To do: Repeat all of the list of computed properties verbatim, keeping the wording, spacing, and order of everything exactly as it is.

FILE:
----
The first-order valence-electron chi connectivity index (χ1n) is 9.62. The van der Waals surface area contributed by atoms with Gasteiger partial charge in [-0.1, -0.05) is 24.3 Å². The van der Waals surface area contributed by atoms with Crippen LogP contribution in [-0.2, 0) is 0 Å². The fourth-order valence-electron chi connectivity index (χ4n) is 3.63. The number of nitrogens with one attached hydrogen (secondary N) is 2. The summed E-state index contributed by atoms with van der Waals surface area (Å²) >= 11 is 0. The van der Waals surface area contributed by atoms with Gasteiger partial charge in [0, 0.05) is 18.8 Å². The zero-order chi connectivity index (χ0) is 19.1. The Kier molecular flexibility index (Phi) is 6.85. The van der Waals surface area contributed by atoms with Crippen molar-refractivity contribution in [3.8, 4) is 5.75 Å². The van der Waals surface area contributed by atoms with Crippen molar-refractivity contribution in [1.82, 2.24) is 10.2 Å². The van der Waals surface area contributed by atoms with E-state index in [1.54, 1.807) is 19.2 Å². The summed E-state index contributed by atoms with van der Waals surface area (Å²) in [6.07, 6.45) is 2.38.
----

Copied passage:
The first-order valence-electron chi connectivity index (χ1n) is 9.62. The van der Waals surface area contributed by atoms with Gasteiger partial charge in [-0.1, -0.05) is 24.3 Å². The van der Waals surface area contributed by atoms with Crippen LogP contribution in [-0.2, 0) is 0 Å². The fourth-order valence-electron chi connectivity index (χ4n) is 3.63. The number of nitrogens with one attached hydrogen (secondary N) is 2. The summed E-state index contributed by atoms with van der Waals surface area (Å²) >= 11 is 0. The van der Waals surface area contributed by atoms with Gasteiger partial charge in [0, 0.05) is 18.8 Å². The zero-order chi connectivity index (χ0) is 19.1. The Kier molecular flexibility index (Phi) is 6.85. The van der Waals surface area contributed by atoms with Crippen molar-refractivity contribution in [3.8, 4) is 5.75 Å². The van der Waals surface area contributed by atoms with Crippen molar-refractivity contribution in [1.82, 2.24) is 10.2 Å². The van der Waals surface area contributed by atoms with E-state index in [1.54, 1.807) is 19.2 Å². The summed E-state index contributed by atoms with van der Waals surface area (Å²) in [6.07, 6.45) is 2.38.